Mihr al-Nisa's father, Mirza Ghiyas al-Din Muhammad, made his way to Akbar's court at Fatehpur Sikri and rose rapidly in the imperial hierarchy. He held many important positions including that of diwan of Kabul; he ended his days with the rank of commander and the proud title of Itimad al-Dawleh (Pillar of the State). His son, Asaf Khan, was an urbane and affable courtier and a sharp fiscal administrator who secured the favor of both Jahangir and Shah Jahan, writes Hambly.
The son attained the highest provincial governorships and finally the rank of commander-in-chief. Hambly notes that in 1612, a year after Mihr al-Nisa's marriage to Jahangir, Asaf Khan arranged for his daughter, Arjumand Banu Begum, to marry Prince Khurram, one of Jahangir's younger sons. Fifteen years later, Khurram would ascend to the throne as the emperor Shah Jahan. Nur Jahan's niece would win immortality as Mumtaz Mahal, the woman in whose honor the Taj Mahal was built.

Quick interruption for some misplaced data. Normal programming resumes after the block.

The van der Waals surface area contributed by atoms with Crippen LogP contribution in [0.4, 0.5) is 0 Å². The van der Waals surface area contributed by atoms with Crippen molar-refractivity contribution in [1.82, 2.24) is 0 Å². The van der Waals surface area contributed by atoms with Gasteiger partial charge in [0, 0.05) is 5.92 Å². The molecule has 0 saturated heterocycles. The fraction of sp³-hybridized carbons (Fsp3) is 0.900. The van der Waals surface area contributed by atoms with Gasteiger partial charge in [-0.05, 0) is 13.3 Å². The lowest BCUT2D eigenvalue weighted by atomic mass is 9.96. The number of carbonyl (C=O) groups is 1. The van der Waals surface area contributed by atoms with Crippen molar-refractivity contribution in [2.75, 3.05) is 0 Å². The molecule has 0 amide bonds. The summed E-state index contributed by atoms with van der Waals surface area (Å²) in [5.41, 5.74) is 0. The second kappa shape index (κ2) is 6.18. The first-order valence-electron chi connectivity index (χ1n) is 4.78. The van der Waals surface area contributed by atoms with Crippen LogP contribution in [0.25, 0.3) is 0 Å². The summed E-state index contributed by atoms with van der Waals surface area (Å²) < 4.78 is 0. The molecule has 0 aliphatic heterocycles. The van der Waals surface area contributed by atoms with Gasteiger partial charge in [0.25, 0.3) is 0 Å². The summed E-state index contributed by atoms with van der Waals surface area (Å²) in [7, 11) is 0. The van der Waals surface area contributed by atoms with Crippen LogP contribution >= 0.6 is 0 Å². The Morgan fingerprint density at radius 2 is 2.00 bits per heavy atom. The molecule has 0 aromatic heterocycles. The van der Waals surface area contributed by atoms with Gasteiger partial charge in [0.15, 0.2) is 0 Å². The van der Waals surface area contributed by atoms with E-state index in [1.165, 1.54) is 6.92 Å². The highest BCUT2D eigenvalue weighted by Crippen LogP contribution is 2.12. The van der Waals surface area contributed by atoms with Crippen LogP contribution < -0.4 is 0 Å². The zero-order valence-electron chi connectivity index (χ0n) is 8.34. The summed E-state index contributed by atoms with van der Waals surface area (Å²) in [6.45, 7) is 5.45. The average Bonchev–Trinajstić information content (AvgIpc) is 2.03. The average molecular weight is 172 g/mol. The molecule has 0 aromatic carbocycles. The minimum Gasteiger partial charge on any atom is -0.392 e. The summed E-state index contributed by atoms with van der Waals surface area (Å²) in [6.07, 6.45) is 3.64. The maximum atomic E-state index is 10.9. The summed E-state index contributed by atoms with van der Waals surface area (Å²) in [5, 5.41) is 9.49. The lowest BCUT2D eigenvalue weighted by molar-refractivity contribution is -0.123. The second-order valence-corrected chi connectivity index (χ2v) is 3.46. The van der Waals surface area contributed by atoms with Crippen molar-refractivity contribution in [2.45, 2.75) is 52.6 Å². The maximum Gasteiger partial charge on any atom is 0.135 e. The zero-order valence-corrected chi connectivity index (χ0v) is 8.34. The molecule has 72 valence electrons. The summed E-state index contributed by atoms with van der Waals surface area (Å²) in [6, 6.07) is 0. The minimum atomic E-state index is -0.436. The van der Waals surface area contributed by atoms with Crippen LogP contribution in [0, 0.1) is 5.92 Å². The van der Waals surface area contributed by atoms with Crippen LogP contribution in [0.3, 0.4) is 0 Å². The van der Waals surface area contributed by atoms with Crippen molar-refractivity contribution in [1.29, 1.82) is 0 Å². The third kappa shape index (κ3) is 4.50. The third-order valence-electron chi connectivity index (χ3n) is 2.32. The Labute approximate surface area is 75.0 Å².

According to Hambly, Jahangir's wife, Nur Jahan, was an excellent conversationalist, a fine judge of Persian poetry and a poet herself. Her accomplishments made her an irresistible companion for the emperor. Nur Jahan was a patron of painting and architecture whose interests also extended to the decoration of rooms as well as the designing of ornaments, brocades, rugs and dresses. The fashions in women's clothing that she adopted were still in vogue at the end of the 16th century.
Nur Jahan was Jahangir's favorite companion. She shared his interests in fine artistic objects and precious stones. Nur Jahan also assisted Jahangir in the layout and design of Persian gardens like the beautiful Shalimar-Bagh on the Dal Lake in Kashmir.
Jahangir's love of flowers and animals is reflected in the numerous miniatures painted by artists who shared their master's keen eye for the beauties of wild nature. Sir Thomas Roe, the ambassador of James I of England, was amazed at Jahangir's knowledge and discriminating taste where pictures were concerned.